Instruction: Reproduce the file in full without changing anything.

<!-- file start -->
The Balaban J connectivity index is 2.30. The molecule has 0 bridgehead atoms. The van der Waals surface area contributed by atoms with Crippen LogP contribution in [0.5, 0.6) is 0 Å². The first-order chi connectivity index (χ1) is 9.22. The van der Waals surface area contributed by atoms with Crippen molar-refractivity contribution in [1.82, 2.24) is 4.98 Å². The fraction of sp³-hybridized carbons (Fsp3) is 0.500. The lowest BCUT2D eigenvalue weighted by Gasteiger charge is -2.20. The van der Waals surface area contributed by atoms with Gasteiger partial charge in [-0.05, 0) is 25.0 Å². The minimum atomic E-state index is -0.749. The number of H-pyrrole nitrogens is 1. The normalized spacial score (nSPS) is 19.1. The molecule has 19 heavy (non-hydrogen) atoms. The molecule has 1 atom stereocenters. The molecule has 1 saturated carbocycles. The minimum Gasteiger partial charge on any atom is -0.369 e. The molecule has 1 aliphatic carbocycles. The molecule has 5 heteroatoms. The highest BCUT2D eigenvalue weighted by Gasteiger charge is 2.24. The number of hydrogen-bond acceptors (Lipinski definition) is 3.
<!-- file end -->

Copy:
The Balaban J connectivity index is 2.30. The molecule has 0 bridgehead atoms. The van der Waals surface area contributed by atoms with Crippen LogP contribution in [0.5, 0.6) is 0 Å². The first-order chi connectivity index (χ1) is 9.22. The van der Waals surface area contributed by atoms with Crippen molar-refractivity contribution in [1.82, 2.24) is 4.98 Å². The fraction of sp³-hybridized carbons (Fsp3) is 0.500. The lowest BCUT2D eigenvalue weighted by Gasteiger charge is -2.20. The van der Waals surface area contributed by atoms with Gasteiger partial charge in [-0.05, 0) is 25.0 Å². The minimum atomic E-state index is -0.749. The number of H-pyrrole nitrogens is 1. The normalized spacial score (nSPS) is 19.1. The molecule has 19 heavy (non-hydrogen) atoms. The molecule has 1 atom stereocenters. The molecule has 1 saturated carbocycles. The minimum Gasteiger partial charge on any atom is -0.369 e. The molecule has 1 aliphatic carbocycles. The molecule has 5 heteroatoms. The highest BCUT2D eigenvalue weighted by Gasteiger charge is 2.24. The number of hydrogen-bond acceptors (Lipinski definition) is 3.